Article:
Disney showcase sparks fans irritation after studio executive says he can’t reveal anything new about much-anticipated Star Wars: Episode 7
Hell hath no fury like a room full of disappointed Star Wars acolytes: a Disney boss at a high profile convention in California has been booed after admitting he had nothing new to tell fans about JJ Abrams’ forthcoming Episode VII.
Speaking at the annual D23 event in Anaheim, during which the studio showcases clips and wheels out star talent from its upcoming slate, chief executive Alan Horn was met with a chorus of anger after an expectant crowd got little more than a series of previously made announcements such as the appointment of Abrams, tentative release dates and plans for future spin-off films. “I really wish I could tell you more. It will come soon,” he apologised.
Details about the new Star Wars trilogy, which Disney announced after purchasing all rights to the long-running series for $4.05bn in October, have been few and far between. Episode VII is being filmed in the UK early next year and is due to arrive in cinemas in 2015, with plans to release sequels every two to three years after that. Toy Story 3 writer Michael Arndt is overseeing the screenplay for the debut instalment, while Disney has revealed that The Empire Strikes Back’s Lawrence Kasdan and Sherlock Holmes’ Simon Kinberg will write two of the standalone films. The stars of the original trilogy, Mark Hamill (Luke Skywalker), Carrie Fisher (Princess Leia) and Ford (Han Solo), have all been tipped to return to the series.
Fans have become used to titbits about upcoming films being leaked at conventions such as D23 and San Diego’s annual Comic Con, though it is rare for Hollywood executives to be booed for failing to come up with the goods. Ford himself signalled in a new interview with the New York Times that the constant flow of information about upcoming blockbusters from studios to filmgoers via blogs and fan conventions had become a negative.
Asked how Star Wars and Indiana Jones might fare in today’s fan-friendly environment, the 71-year-old said: “Everyone would be ahead of it, and everybody would know what it was, and it would be no fun at all.” He added: “But people still went to movies in those days. People went to movie theatres. It was a community experience, and that was part of the fun. Now people see a movie on their iPad, alone, with interruptions for snacks.”
Fans at D23 were mollified by the appearance later on Saturday by Angelina Jolie, who will take the lead role in the upcoming live action remake of Sleeping Beauty, Maleficent. “Since I was a little girl, I was drawn to her. But I was also terrified by her, but she had this elegance and grace,” she said during a brief appearance in front of 7,500 Disney acolytes. There were also new clips from Marvel superhero movies such as Thor: The Dark World and Captain America: The Winter Soldier as well as George Clooney sci-fi Tomorrowland and the Mary Poppins-themed Saving Mr Banks.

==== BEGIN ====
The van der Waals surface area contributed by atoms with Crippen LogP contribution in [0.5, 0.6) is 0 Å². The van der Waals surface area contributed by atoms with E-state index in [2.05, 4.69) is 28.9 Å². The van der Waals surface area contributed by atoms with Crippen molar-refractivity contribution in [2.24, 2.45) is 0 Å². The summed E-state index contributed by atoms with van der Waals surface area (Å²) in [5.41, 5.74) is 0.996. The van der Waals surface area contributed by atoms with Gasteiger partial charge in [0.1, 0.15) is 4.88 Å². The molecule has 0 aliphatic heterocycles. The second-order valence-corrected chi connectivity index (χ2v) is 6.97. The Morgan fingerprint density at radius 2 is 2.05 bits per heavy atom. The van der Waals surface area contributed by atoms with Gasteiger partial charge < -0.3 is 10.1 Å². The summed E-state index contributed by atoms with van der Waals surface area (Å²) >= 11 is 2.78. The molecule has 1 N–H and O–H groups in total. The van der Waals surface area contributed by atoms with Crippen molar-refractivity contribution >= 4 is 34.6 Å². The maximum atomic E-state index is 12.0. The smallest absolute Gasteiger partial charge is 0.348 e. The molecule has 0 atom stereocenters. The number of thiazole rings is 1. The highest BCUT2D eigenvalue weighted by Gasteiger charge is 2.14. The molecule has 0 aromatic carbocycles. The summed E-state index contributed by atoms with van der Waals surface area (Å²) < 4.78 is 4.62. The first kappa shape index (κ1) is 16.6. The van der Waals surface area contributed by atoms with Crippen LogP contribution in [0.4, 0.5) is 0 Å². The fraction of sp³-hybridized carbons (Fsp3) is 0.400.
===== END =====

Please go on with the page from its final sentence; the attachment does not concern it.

Meanwhile, footage from a long-lost “mockumentary” made during the filming of the original Star Wars series and featuring Ford, Fisher and Hamill in costume emerged on YouTube. Return of the Ewok details British actor Warwick Davies’ supposed path to taking the role of Wicket in 1983’s Return of the Jedi.
There are 51 votes to approve calling witnesses in Trump impeachment trial: PBS
After pieces of John Bolton's manuscript leaked to the press confirming President Donald Trump's bribery of Ukraine, Republicans have turned to support the witnesses they once opposed.
Sens. Mitt Romney (R-UT) and Susan Collins (R-ME) both voted against witnesses and were leaning against them until Bolton's manuscript was leaked to the press after it was turned over to the White House for approval.
PBS News Hour reporter Lisa Desjardins tweeted Monday evening that the news tipped the scales and there were officially 51 votes to approve witnesses.
‘Give me a break’: CNN analyst explains why Trump defense of Rudy Giuliani was terrible
While the Senate impeachment trial against President Donald Trump paused for a dinner break, CNN analysts responded to the White House's afternoon defense of the president was by blaming the Biden family.
Political commentator Gloria Borger noted that Trump lawyer, Eric Herschmann, going after former President Barack Obama just seemed desperate.
"Give me a break," she said. "What does that have to do with any of this right now? His defense boiled down to, 'He did it, so what? He did it. He was trying to root out corruption.' But if he was concerned about rooting out corruption, why haven't we seen more of that? His defense was, 'He had a reason to do it. It's OK. Therefore it was in the national interest.' This wasn't just about Joe Biden."
State Department retaliated against NPR by kicking reporter off Mike Pompeo’s plane: report
The U.S. State Department appears to be retaliating against National Public Radio (NPR) after Secretary of State Mike Pompeo suffered a caught-on-tape meltdown following an interview with NPR "All Things Considered" co-host Mary Louise Kelly.
According to PBS "Newshour" reporter Nick Schifrin, the State Department kicked NPR diplomatic correspondent Michele Kelemen off of Pompeo's jet.
"State Department removes NPR’s Michele Kelemen from Sec. Pompeo plane--where she was scheduled for a pool radio rotation--during upcoming trip to London, Kiev," Schifrin reported.
AFP State Department correspondent Shaun Tandon blasted the move on behalf of the State Department Correspondent's Association.